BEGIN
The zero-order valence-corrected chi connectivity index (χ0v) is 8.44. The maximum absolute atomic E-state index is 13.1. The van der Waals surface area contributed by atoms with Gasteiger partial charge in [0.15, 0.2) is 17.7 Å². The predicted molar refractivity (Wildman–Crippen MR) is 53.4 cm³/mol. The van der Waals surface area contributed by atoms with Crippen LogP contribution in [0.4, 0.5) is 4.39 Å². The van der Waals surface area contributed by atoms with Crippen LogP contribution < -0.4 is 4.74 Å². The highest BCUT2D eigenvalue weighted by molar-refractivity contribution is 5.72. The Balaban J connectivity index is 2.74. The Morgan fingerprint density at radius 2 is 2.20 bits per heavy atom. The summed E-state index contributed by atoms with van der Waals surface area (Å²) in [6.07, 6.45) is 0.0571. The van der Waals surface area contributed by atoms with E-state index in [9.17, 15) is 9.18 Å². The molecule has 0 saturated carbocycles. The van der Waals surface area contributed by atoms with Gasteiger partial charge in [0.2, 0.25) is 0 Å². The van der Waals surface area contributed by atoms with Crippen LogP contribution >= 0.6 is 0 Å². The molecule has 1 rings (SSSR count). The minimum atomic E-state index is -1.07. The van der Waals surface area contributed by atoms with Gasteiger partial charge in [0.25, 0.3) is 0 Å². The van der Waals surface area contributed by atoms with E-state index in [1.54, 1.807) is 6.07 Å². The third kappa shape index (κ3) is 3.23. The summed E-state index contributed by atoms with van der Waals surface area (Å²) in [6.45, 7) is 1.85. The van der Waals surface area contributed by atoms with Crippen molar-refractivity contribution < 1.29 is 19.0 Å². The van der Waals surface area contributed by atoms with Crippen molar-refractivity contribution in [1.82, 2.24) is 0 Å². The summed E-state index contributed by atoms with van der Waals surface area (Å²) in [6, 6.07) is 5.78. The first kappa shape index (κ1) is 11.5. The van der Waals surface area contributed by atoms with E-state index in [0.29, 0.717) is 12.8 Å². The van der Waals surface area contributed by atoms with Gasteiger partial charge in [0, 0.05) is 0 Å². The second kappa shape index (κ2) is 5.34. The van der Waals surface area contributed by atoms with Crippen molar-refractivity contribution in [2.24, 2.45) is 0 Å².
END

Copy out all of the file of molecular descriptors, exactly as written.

The zero-order valence-corrected chi connectivity index (χ0v) is 8.44. The maximum absolute atomic E-state index is 13.1. The van der Waals surface area contributed by atoms with Gasteiger partial charge in [0.15, 0.2) is 17.7 Å². The predicted molar refractivity (Wildman–Crippen MR) is 53.4 cm³/mol. The van der Waals surface area contributed by atoms with Crippen LogP contribution in [0.4, 0.5) is 4.39 Å². The van der Waals surface area contributed by atoms with Crippen LogP contribution < -0.4 is 4.74 Å². The highest BCUT2D eigenvalue weighted by molar-refractivity contribution is 5.72. The Balaban J connectivity index is 2.74. The Morgan fingerprint density at radius 2 is 2.20 bits per heavy atom. The summed E-state index contributed by atoms with van der Waals surface area (Å²) in [6.07, 6.45) is 0.0571. The van der Waals surface area contributed by atoms with E-state index in [9.17, 15) is 9.18 Å². The molecule has 0 saturated carbocycles. The van der Waals surface area contributed by atoms with Gasteiger partial charge in [0.2, 0.25) is 0 Å². The van der Waals surface area contributed by atoms with Crippen LogP contribution >= 0.6 is 0 Å². The molecule has 1 rings (SSSR count). The minimum atomic E-state index is -1.07. The van der Waals surface area contributed by atoms with Gasteiger partial charge in [0.25, 0.3) is 0 Å². The van der Waals surface area contributed by atoms with E-state index in [1.54, 1.807) is 6.07 Å². The third kappa shape index (κ3) is 3.23. The summed E-state index contributed by atoms with van der Waals surface area (Å²) in [6.45, 7) is 1.85. The van der Waals surface area contributed by atoms with Crippen molar-refractivity contribution < 1.29 is 19.0 Å². The van der Waals surface area contributed by atoms with Crippen molar-refractivity contribution in [1.82, 2.24) is 0 Å². The summed E-state index contributed by atoms with van der Waals surface area (Å²) in [6, 6.07) is 5.78. The first kappa shape index (κ1) is 11.5. The van der Waals surface area contributed by atoms with E-state index in [0.29, 0.717) is 12.8 Å². The van der Waals surface area contributed by atoms with Gasteiger partial charge in [0, 0.05) is 0 Å². The second kappa shape index (κ2) is 5.34. The van der Waals surface area contributed by atoms with Crippen molar-refractivity contribution in [2.24, 2.45) is 0 Å².